Continue along the same line about something being “intrinsically” set with me creatively, this image is another proof (please see here for my other post). It was made a few years ago at the Suzhou Museum (苏州博物馆), which was designed by the world-renowned architect I.M. Pei. I didn’t realize at the time that my love to observe movement of lines and contrasts was already there.
I’m sure all creatives can relate. As we progress artistically, our interests in visual cues and expression techniques change. However, it seems that something is “buried” so deep in me that it hasn’t left me these years; or is it something that represents the intrinsic “true me” that’s simply waiting for me to realize one day?
This image was made a few years ago in Pingjiang Road (平江路), Suzhou (苏州), China. Little did I know that my interest in observing and documenting the interaction among seniors, especially in their communal gatherings, has been “set in stone” from a long time ago. 🙂
Could it be the recession of sun from the horizon or the eventual reduced heat that makes me remember this image? It was made in the famous Humble Administrator’s Garden (拙政园) in Suzhou (苏州), China. The dabbled light gives out a sense of mystery and romance, doesn’t it?
What happens when life moves in slow motion or you hold your eyes open without blinking, so long that your eyes hurt, or both? You call it blurred vision? I call it fine art. 🙂
This is what I made when I kept my eyes open for a long time at dusk at the port of Aeolian Island of Lipari – a boat sailing away into the distance, probably for the last time of the day.
Remember the gentleman that lost track of time by the side of street in Carmel, California? Well, I have another version of it, in China.
In the days when I was growing up, we tended to refer to future as the 21th Century, as if it’s somewhere far far away. With a blink of eyes, we are already more than a decade into the so-referenced Century. A visit to Xingping (兴坪), an ancient town that’s close to Guilin(桂林), China, makes me realize, maybe, some people have never been “back to the future”.
In this little room, it’d be safe to say that everywhere your eyes land, you’d see an indication of time – three calendars and one clock. And yet, history seems to refuse to leave. I mean, if Mao Zedong (毛泽东) is still around, he’d been 121-years old.
“A scene is a scene. But a scene with people comes alive”, says yours truly. 🙂
Did I tell you that a short walk from our hotel to the historical downtown in Mexico City and back was stretched into a whole (fun) day? Yes, that’s one of my strengths, in my own opinion. 🙂 Think about it, for a kid that loves candies, wouldn’t it be the best thing in the world if the candy lasts the whole day?
When visiting a place on foot, in addition to the monumental locations (sometimes skipped for subjective reasons), we check out the nooks and cracks with much joy. And this is what we were greeted with, at the end of the day, on our way back to the hotel – four gentlemen sitting on the same bench, each doing their own thing. What a fun “scenery”! I exclaimed, in my heart, and secretly raised the camera to my face. 🙂
Now, if you allow yourself to step back a little, it looks like a movie poster, doesn’t it? What would be the name of the movie, if that’s the case? You can totally make it up. Why not have some fun!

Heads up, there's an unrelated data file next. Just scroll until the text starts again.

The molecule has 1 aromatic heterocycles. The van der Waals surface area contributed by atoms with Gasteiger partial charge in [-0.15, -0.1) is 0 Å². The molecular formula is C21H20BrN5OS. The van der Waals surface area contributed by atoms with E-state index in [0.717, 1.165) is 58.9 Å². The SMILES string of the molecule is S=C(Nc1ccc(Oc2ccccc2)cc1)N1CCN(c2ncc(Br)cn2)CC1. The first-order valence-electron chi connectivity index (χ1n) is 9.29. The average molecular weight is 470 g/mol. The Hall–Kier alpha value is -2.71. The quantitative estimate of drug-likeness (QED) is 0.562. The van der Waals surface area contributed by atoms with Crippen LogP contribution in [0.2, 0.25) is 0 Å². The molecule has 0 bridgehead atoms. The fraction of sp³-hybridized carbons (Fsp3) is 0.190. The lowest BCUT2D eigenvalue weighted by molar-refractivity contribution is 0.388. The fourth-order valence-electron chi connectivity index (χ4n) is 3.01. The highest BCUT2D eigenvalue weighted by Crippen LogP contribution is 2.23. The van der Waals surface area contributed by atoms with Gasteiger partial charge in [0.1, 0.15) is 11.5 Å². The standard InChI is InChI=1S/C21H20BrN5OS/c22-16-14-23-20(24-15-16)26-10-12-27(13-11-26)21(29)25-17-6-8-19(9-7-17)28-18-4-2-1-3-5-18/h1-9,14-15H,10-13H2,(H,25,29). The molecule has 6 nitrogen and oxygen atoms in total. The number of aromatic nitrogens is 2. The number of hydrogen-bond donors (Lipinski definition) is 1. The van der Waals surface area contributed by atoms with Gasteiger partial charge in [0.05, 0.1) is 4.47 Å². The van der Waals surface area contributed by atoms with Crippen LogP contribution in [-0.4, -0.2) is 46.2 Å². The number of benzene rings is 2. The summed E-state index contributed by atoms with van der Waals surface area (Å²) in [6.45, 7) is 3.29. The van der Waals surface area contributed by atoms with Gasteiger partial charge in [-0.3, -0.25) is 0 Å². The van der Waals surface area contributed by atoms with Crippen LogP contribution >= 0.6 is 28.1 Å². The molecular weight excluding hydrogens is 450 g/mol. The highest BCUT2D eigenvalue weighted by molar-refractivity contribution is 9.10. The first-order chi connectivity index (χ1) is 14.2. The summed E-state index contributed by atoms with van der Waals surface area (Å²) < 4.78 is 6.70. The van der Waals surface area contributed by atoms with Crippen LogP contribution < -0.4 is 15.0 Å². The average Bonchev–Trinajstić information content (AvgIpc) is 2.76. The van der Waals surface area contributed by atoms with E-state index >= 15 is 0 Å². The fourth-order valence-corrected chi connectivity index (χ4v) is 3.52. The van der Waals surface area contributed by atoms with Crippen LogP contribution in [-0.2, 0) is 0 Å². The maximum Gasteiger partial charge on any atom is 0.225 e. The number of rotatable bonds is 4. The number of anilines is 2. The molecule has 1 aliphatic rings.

Some of you may already know that I have a crazy obsession/appreciation with lives that have passed their, in common views, “prime time” (see here and here). This explains my collection of dry leaves, tree barks and flowers that’s fallen from their stems. While majority (if not all) of the world celebrates the birth of a baby, and new growth on a tree, I also appreciate that, with scars, bumps and bruises, a more mature life has a lot more stories to share with a much calmer demeanor.
Take this leaf for example, how do you define its “prime time”? Had it not for the textures that come with the passing of time and the gifts of elements, would it have captured the light in such an interesting and beautiful way? Maybe now is its best time? 😉
Celebrate who (the heck) you are, every day of your life! Let me know if you need help see the beauty you hold.
I feel guilty, guilty for not staying up to date with my postings here.
I won’t even try to find an excuse. What happened is that, in my already packed schedule, I found time to enter a contest, one that celebrates the power of images. I thought it would be a great idea to show-case the variety of images made in our travels, with people going about their lives in the back-drops of their own environment. It’s been my long-time belief that people are part of the scenery. I know how to make landscape photography. In fact, I’ve done quite a lot in my travels (here‘s some very few examples). And if you have people in your images, that’s like putting seasoning in an already great dish. 🙂
Here’s a screen-shot of my entries. Click on it and feel free to share via Facebook, Twitter, Tumblr and/or email (links on the top right corner of the page). Once I get 1,000 votes, you could be going to New York city with me. No joking!
Before I let you go, what’s the first thing that you see once entering the page? Put it in the comment below.
You know I love doors. I am also full of curiosity. This image was made in a small port town (浪石) while rafting (it’s more like floating :-)) in Li River (漓江) near Guilin (桂林), China.
I’d attribute to everything I’ve achieved thus far to un-quenched curiosity. But, how much of it do you need to peek into someone’s door though? :p
Curiosity killed the cat? Nah…! Boredom would’ve killed it sooner. 🙂